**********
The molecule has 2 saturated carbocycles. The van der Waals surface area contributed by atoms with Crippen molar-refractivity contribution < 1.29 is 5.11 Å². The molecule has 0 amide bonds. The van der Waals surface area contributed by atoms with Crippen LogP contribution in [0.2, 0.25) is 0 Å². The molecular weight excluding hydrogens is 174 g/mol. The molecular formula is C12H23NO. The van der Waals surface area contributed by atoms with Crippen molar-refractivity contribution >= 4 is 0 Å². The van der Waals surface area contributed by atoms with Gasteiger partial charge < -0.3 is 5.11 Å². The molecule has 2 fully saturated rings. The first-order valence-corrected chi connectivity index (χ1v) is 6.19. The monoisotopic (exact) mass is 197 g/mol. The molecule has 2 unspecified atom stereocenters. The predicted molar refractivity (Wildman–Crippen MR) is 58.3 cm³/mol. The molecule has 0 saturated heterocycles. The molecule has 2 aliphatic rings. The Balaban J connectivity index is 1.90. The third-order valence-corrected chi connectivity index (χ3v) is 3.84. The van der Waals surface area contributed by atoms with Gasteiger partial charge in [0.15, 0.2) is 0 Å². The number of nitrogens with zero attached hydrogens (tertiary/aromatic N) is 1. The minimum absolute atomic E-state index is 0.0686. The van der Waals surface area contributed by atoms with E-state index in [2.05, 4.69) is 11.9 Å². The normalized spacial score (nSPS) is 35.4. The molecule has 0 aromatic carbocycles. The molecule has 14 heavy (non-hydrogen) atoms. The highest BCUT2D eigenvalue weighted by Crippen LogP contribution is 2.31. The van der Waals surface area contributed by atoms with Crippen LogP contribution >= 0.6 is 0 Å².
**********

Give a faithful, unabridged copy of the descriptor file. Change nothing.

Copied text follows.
The molecule has 2 saturated carbocycles. The van der Waals surface area contributed by atoms with Crippen molar-refractivity contribution < 1.29 is 5.11 Å². The molecule has 0 amide bonds. The van der Waals surface area contributed by atoms with Crippen LogP contribution in [0.2, 0.25) is 0 Å². The molecular weight excluding hydrogens is 174 g/mol. The molecular formula is C12H23NO. The van der Waals surface area contributed by atoms with Crippen molar-refractivity contribution >= 4 is 0 Å². The van der Waals surface area contributed by atoms with Gasteiger partial charge < -0.3 is 5.11 Å². The molecule has 2 fully saturated rings. The first-order valence-corrected chi connectivity index (χ1v) is 6.19. The monoisotopic (exact) mass is 197 g/mol. The molecule has 2 unspecified atom stereocenters. The predicted molar refractivity (Wildman–Crippen MR) is 58.3 cm³/mol. The molecule has 0 saturated heterocycles. The molecule has 2 aliphatic rings. The Balaban J connectivity index is 1.90. The third-order valence-corrected chi connectivity index (χ3v) is 3.84. The van der Waals surface area contributed by atoms with Gasteiger partial charge in [0.15, 0.2) is 0 Å². The number of nitrogens with zero attached hydrogens (tertiary/aromatic N) is 1. The minimum absolute atomic E-state index is 0.0686. The van der Waals surface area contributed by atoms with E-state index in [2.05, 4.69) is 11.9 Å². The normalized spacial score (nSPS) is 35.4. The molecule has 0 aromatic carbocycles. The molecule has 14 heavy (non-hydrogen) atoms. The highest BCUT2D eigenvalue weighted by Crippen LogP contribution is 2.31. The van der Waals surface area contributed by atoms with Crippen LogP contribution >= 0.6 is 0 Å².